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How comprehensive credit reporting affects you

It might not sound like it, but comprehensive credit reporting (CCR) could be exciting news for your credit score.

How comprehensive credit reporting affects you It might not sound like it, but comprehensive credit reporting (CCR) could be exciting news for your credit score.

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Comprehensive credit reporting (CCR) is a new initiative that requires banks to report your positive credit behaviours to credit reporting bodies. Until now, lenders only needed to let the credit reporting bodies know about your negative behaviours (such as missing payments), so these were the only details recorded on your credit report. Being able to include positive factors, like meeting your minimum monthly loan repayments on time, is what makes this new style of reporting ‘comprehensive’.

As you know, your credit score is a reflection of your credit report. We get your credit report from Experian, one of the three credit reporting bodies in Australia, who - in turn - get your information from banks and lenders. So, more data being added to your credit report means your score is likely to change, as there will be more factors influencing it. Positive behaviours (like meeting your credit card repayments on time) could give your score a boost as they’re proof that you’re capable of borrowing sensibly.

CCR should give lenders a more comprehensive view of how much of a risk you present to them. With more positive behaviours reflected in your credit score, which could mean a higher score overall, you’re more likely to be accepted for credit and at lower interest rates.

At the moment, only the ‘Big 4’ Australian banks (CBA, ANZ, Westpac and NAB) are required to follow comprehensive credit reporting. This means if you’ve borrowed money from any other banks or lenders, any positive behaviours you display might not appear on your credit report. But other lenders have and will continue to adopt this new initiative sooner rather than later in a bid to remain competitive.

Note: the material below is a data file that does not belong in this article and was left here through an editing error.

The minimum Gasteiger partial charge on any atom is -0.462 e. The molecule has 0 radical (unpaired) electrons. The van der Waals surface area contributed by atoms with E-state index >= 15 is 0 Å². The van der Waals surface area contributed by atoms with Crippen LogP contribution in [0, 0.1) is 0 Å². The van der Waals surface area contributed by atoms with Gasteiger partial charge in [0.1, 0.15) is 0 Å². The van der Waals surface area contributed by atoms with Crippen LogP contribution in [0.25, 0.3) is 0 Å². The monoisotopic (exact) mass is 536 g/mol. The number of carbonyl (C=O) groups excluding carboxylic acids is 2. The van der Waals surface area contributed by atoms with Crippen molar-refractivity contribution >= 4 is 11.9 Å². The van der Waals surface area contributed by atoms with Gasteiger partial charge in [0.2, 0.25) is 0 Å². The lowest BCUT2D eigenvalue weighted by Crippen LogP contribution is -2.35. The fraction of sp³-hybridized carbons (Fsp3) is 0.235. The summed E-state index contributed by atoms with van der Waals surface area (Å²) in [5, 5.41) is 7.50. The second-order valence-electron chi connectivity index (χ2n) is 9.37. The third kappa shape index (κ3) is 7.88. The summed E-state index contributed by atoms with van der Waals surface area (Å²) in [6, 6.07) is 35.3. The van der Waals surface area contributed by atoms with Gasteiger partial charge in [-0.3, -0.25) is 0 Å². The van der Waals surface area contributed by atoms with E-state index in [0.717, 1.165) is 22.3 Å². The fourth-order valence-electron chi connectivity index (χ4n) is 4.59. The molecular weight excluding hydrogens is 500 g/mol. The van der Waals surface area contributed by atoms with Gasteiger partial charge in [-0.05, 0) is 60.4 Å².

Here’s a list of the factors that will be visible on your credit report from now on:

Already on your credit report

New with CCR

- Credit enquiry information
- Credit type applied for
- Credit amount applied for
- Defaults
- Commercial credit applications

- Date accounts opened
- Type of accounts opened
- Date accounts closed
- Type of accounts closed
- Credit limit
- New and previous credit amounts
- Credit provider’s name
- Overdue account details
- Monthly repayments for the last 24 months

You don’t need to do anything to see these changes - they’ll start appearing automatically on your next credit report. But if you want to make the most of CCR, it’s a good idea to make sure your behaviours are ones you’d want to see on your report (and, more importantly, ones you’d be happy for lenders to see).

Checking your report regularly is an easy way to see what you’re doing well and how you can improve. Remember that positive credit behaviours are likely to boost your score and increase your chances of being accepted for credit cards, loans and more.

Next step: Check your credit score and report now for free.


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